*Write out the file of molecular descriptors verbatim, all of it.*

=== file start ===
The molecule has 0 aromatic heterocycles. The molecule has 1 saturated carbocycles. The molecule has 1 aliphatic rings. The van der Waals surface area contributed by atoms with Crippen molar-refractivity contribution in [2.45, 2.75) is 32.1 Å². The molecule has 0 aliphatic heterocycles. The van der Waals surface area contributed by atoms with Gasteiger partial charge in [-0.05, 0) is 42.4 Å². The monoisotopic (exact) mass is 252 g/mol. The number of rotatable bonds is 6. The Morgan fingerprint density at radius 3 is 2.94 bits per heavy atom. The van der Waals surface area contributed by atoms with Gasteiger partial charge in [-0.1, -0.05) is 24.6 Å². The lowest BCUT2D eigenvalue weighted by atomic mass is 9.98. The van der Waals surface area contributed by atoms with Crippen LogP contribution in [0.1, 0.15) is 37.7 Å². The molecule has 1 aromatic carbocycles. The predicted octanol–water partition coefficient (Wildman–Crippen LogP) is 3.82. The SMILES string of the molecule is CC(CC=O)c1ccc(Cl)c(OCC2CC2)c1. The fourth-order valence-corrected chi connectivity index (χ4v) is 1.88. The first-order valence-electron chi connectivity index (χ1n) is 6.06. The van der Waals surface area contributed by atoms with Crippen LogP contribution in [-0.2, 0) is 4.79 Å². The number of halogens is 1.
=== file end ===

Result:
The molecule has 0 aromatic heterocycles. The molecule has 1 saturated carbocycles. The molecule has 1 aliphatic rings. The van der Waals surface area contributed by atoms with Crippen molar-refractivity contribution in [2.45, 2.75) is 32.1 Å². The molecule has 0 aliphatic heterocycles. The van der Waals surface area contributed by atoms with Gasteiger partial charge in [-0.05, 0) is 42.4 Å². The monoisotopic (exact) mass is 252 g/mol. The number of rotatable bonds is 6. The Morgan fingerprint density at radius 3 is 2.94 bits per heavy atom. The van der Waals surface area contributed by atoms with Gasteiger partial charge in [-0.1, -0.05) is 24.6 Å². The lowest BCUT2D eigenvalue weighted by atomic mass is 9.98. The van der Waals surface area contributed by atoms with Crippen LogP contribution in [0.1, 0.15) is 37.7 Å². The molecule has 1 aromatic carbocycles. The predicted octanol–water partition coefficient (Wildman–Crippen LogP) is 3.82. The SMILES string of the molecule is CC(CC=O)c1ccc(Cl)c(OCC2CC2)c1. The fourth-order valence-corrected chi connectivity index (χ4v) is 1.88. The first-order valence-electron chi connectivity index (χ1n) is 6.06. The van der Waals surface area contributed by atoms with Crippen LogP contribution in [-0.2, 0) is 4.79 Å². The number of halogens is 1.